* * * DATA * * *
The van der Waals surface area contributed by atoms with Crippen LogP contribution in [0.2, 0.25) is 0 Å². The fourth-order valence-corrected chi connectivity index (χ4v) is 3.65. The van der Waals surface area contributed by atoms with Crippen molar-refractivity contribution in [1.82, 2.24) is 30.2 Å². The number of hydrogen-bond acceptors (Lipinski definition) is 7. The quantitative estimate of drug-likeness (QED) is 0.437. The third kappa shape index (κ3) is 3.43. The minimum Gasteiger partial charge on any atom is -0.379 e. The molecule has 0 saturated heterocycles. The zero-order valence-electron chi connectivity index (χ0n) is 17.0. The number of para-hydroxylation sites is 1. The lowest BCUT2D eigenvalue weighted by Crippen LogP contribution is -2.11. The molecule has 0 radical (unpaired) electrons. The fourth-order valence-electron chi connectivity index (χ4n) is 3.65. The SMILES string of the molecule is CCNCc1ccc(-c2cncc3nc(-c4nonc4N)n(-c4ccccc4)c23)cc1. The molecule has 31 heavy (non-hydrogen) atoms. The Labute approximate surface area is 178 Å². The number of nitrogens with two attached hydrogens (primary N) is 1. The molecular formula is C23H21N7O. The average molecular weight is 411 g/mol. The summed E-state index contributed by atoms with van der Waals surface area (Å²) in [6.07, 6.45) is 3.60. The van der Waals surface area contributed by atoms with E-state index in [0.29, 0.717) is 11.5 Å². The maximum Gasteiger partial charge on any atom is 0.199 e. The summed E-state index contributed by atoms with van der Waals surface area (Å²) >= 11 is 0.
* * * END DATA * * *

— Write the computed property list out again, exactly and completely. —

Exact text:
The van der Waals surface area contributed by atoms with Crippen LogP contribution in [0.2, 0.25) is 0 Å². The fourth-order valence-corrected chi connectivity index (χ4v) is 3.65. The van der Waals surface area contributed by atoms with Crippen molar-refractivity contribution in [1.82, 2.24) is 30.2 Å². The number of hydrogen-bond acceptors (Lipinski definition) is 7. The quantitative estimate of drug-likeness (QED) is 0.437. The third kappa shape index (κ3) is 3.43. The minimum Gasteiger partial charge on any atom is -0.379 e. The molecule has 0 saturated heterocycles. The zero-order valence-electron chi connectivity index (χ0n) is 17.0. The number of para-hydroxylation sites is 1. The lowest BCUT2D eigenvalue weighted by Crippen LogP contribution is -2.11. The molecule has 0 radical (unpaired) electrons. The fourth-order valence-electron chi connectivity index (χ4n) is 3.65. The SMILES string of the molecule is CCNCc1ccc(-c2cncc3nc(-c4nonc4N)n(-c4ccccc4)c23)cc1. The molecule has 31 heavy (non-hydrogen) atoms. The Labute approximate surface area is 178 Å². The number of nitrogens with two attached hydrogens (primary N) is 1. The molecular formula is C23H21N7O. The average molecular weight is 411 g/mol. The summed E-state index contributed by atoms with van der Waals surface area (Å²) in [6.07, 6.45) is 3.60. The van der Waals surface area contributed by atoms with E-state index in [0.29, 0.717) is 11.5 Å². The maximum Gasteiger partial charge on any atom is 0.199 e. The summed E-state index contributed by atoms with van der Waals surface area (Å²) >= 11 is 0.